If you’ve tried to research anything online about the Mayan Empire in recent years, you’ve had to wade through pages of apocalyptic prophecies, all promising the end of the world before Christmas 2012, for the price of a few page views. You aren’t the only one who has noticed that virtual snake oil sales were eclipsing actual information about Kukulkán, the Feathered Serpent and patron of the Mayan priesthood.
Rather than complain about these prophets of profit, Mexico’s tourism officials have been brainstorming ways in which the country can benefit from this misguided global obsession with the Mayan calendar, which both Mayan elders and international scientists agree in no way predicts the end of the world.
“Just as the calendar you have on your kitchen wall does not cease to exist after December 31, the Mayan calendar does not cease to exist on December 21, 2012,” explain NASA scientists, clearly frustrated by the hype.
“I came back from England last year and, man, they had me fed up with this stuff,” agrees Mayan elder Apolinario Chile Pixtun.
Thus, the Mexican Government has decided to make 2012 the “Year of the Mundo Maya,” turning that frown upside down—and funneling some of the money being made off this manufactured hysteria back into Mayan communities. The campaign is designed to increase tourism and infrastructure in the states of Yucatán, Quintana Roo, Campeche, Chiapas, and Tabasco, by promoting the region’s rich Mayan history, culture, and cuisine, as well as six of Mexico’s 27 UNESCO World Heritage Sites.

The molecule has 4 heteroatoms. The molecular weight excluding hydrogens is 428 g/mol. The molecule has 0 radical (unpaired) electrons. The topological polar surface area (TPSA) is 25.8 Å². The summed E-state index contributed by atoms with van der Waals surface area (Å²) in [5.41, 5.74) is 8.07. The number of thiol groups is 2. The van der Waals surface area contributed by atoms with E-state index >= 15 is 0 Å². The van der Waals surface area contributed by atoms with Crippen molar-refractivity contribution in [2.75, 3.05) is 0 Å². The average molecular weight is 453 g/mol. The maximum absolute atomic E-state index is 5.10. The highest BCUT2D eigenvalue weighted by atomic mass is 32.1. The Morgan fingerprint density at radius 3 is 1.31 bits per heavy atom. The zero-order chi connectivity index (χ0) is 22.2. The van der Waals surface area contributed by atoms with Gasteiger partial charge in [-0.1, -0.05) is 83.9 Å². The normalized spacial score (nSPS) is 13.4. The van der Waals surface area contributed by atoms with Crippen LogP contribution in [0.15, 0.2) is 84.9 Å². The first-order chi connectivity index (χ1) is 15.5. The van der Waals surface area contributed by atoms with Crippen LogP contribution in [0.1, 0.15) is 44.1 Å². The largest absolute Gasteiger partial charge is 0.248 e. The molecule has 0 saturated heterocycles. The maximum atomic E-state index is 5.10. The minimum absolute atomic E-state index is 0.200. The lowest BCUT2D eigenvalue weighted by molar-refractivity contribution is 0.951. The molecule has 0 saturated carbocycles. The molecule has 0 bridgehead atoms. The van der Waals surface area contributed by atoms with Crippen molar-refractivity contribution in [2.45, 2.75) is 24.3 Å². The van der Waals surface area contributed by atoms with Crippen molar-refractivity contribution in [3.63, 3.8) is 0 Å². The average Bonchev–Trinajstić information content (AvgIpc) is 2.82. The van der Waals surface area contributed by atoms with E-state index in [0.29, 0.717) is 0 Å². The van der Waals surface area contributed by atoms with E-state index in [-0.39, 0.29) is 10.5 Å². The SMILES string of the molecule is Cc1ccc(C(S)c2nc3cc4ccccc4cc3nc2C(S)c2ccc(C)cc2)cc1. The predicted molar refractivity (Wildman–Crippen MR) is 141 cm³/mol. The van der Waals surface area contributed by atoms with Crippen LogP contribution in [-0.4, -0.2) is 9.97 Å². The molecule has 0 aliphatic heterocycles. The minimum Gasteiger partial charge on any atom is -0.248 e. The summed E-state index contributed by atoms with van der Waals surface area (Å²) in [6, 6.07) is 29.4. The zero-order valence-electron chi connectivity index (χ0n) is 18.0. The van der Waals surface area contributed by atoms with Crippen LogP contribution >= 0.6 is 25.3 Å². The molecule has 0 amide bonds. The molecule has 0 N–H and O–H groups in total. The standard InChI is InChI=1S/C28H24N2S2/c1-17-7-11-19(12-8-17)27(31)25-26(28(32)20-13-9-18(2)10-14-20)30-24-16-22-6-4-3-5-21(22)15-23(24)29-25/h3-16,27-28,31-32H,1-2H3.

Mexican President Filipe Calderón acknowledged that the campaign was deliberately timed to coincide with the alleged apocalypse. But instead of selling the endtimes, he announced that “We want the world to know the splendors of the Mayan civilization, with the end goal of positioning Mexico as a privileged and unique tourist destination….This effort looks to give an unprecedented boost to touristic activity in the country’s southeastern states, where this incredible civilization was established.”
“The celebration of the end of the Mayan calendar’s cycle is an extraordinary opportunity to promote the great cultural, historical and human heritage that we posses,” said Mexico’s Secretary of Tourism Gloria Guevara Manzo. “We are so excited to share the unique Mayan culture with the world.”
Funds freed up for the Mundo Maya campaign will go to improve infrastructure in the five relatively poor states that formed the heart of the Mayan world, as sustainably as possible. This will help build roads, improve access to its epic archaeological sites, and build two new museums of Mayan culture: The Palace of Maya Civilization 11km (7mi) from popular Chichen Itza, and the Museum of the Mayan World in Mérida, Yucatán. The program kicks off on July 21, the start of the Mayan year and runs through December 21, 2012.
In total, these five states welcome more than 250,000 visitors per month, who spend around US$23 million annually, numbers expected to increase as both optimists and pessimists show up for the pre-apocalypse festivities. Cheers!